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1971 Norton Commando

1971 Norton Commando

1971 Norton Commando ROADSTER

The 1971 Norton Commando line grew from 2 models in 1968 (Fastback & S), to 3 models at the beginning of the 1969 model year (Fastback, S & R), then dropped back down to 2 models by the end of 1969 (Fastback & R). Now 4 more new models were added to the Norton Commando family. Of course, all the variants were virtually identical mechanically, any differences being mostly cosmetic. For the 1971 model year, the new line up was as follows:

Norton Commando Fastback MkIII
Norton Commando Roadster MkII
Norton Commando Street Scrambler
Norton Commando Fastback LR (Long Range)
Norton Commando Production Racer
Norton Commando Hi-Rider

With the demise of the Type S street scrambler the previous year, this new Street Scrambler took another swing at the burgeoning street scrambler market in the US. This time, instead of 2 high pipes on the left side (as on the S), this time there were two separate high pipes, one running waist length along each side.

The Fastback LR was bascially a Long Range (hence the LR) version of the Commando Fastback. A new larger-capacity tank was fitted & a new seat to accomodate the bigger tank.

The Norton Commando Production Racer was an descendant of prototypes built in 1969 & 1970. It was basically a street legal road racer, slightly detuned for road use. It had an aggressive half fairing, long large capacity fuel tank, a short cafe-style seat, rear fenders with round number plates built into each side, clip-on bars & rear set pegs. At the time, it had to be the most aggressive factory bike you could buy. It was truly a bike that could be ridden to the races, raced for the day, then driven home again.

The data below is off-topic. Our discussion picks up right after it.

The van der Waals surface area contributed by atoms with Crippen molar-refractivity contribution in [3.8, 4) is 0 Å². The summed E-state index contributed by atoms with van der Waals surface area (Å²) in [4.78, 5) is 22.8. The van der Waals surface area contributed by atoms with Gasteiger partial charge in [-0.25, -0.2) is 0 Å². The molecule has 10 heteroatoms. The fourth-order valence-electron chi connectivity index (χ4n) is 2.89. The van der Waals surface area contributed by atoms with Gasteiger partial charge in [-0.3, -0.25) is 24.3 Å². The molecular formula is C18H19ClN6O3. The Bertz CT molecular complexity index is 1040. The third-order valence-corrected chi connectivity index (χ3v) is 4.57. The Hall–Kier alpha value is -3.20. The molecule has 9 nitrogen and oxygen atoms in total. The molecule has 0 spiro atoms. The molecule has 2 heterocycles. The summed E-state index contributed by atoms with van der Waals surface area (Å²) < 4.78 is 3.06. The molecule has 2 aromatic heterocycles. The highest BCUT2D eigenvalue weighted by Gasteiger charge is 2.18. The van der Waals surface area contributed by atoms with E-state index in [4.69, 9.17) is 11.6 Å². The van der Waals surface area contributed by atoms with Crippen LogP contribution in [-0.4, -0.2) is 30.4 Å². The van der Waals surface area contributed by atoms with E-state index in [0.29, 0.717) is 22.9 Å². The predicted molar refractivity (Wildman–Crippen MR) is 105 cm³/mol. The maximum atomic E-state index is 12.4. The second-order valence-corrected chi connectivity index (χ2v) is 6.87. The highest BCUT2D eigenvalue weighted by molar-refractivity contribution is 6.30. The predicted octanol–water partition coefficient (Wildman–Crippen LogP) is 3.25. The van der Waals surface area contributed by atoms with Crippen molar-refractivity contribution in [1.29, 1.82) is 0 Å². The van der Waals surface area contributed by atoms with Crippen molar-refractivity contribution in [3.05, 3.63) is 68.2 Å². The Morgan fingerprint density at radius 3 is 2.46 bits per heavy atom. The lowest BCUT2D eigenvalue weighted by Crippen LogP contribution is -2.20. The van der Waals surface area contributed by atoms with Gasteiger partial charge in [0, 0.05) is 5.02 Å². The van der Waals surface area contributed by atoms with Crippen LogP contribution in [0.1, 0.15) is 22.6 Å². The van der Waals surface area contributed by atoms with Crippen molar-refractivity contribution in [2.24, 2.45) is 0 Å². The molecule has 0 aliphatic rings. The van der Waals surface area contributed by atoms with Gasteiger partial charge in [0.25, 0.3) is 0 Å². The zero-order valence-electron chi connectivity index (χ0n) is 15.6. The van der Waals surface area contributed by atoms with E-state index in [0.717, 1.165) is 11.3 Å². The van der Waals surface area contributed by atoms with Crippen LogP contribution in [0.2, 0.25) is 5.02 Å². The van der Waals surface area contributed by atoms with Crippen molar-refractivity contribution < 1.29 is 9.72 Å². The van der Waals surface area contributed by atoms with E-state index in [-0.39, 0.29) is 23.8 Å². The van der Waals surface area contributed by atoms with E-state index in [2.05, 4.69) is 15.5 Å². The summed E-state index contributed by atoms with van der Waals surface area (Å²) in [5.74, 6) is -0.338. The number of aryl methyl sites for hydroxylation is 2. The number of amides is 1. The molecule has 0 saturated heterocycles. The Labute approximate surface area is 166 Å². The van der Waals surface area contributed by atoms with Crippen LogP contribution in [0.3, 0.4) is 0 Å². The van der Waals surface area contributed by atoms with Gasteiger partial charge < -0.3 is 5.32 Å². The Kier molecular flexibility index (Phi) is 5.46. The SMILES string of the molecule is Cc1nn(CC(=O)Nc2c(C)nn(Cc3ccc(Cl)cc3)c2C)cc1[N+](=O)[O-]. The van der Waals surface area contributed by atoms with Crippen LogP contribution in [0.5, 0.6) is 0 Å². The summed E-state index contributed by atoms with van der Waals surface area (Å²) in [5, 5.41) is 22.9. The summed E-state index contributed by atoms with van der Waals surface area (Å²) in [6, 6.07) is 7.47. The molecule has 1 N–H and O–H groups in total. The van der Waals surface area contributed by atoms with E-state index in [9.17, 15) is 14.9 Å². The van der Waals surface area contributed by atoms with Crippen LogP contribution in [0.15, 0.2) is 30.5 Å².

1971 Norton Commando HI RIDER

The Norton Commando Hi-Rider was the hideous offshoot of the early 70’s chopper craze. It was the same as the other garden-variety Commandos except that it had ridiculously high “ape-hanger” handlebars & a silly “banana seat” with integrated sissy bar. The look was right out of a “Scooby Doo” cartoon. It hit 2 years before Triumph introduced its radical & beautiful, if not successful financially, Triumph X-75 Hurricane. Developed by American fairing pioneer Craig Vetter the Hurricane was later touted as the world’s first factory custom. In fact, the Hi-Rider beat it to market by 2 years, so perhaps a more correct label would be “the world’s first factory custom that actually looked good”. Perhaps the world just wasn’t ready. The handsome X-75 Hurricane sold just over 1,000 units. It’s unclear just how many Hi-Riders were sold, but they are rarely seen in shows or auctions, so probably not many. And many were converted back to conventional bodywork, either by the dealer (who couldn’t sell them as Hi-Riders) or the new owners. If anyone has production figures for these bikes, please contact us. We would love to credit you for that info.

1971 Norton Commando

ABOVE: The 1971 Norton Commando Production Racer was a gorgeous machine. It had to be one of the first production motorcycles available to the public with full race fairing, which it today very commonplace. This is actually a photo of a 1972 model.

1971 Norton Commando SPECIFICATIONS

Model designations:







Engine type


Bore & Stroke




Engine output

Oil system

Oil capacity

Primary drive



Ratios, overall:

1st, bottom



4th, top

Final drive

Frame type

Suspension, front

Suspension, rear

Brake, front

Brake, rear


Seat height


Fastback MkIII

Fastback LR (Long Range)

Roadster MkII

Street Scrambler

Production Racer


Air-cooled OHV parallel twin

746cc / 45 ci

73mm X 89mm / 2.875″ X 3.503″


2- Amal Concentric, 30mm

Battery & coil, Lucas

58 bhp @ 6500 rpm

Dry sump

6 pts

Triplex chain

Multi-plate diaphragm, wet

4-speed constant-mesh, right-foot shift







Welded double cradle, Isolastic Suspension

Telescopic fork, hydraulic damping

Swing Arm, 2 dampers, Isolastic mounts

8″ TLS drum, full width

7″ SLS drum, full width



431 lbs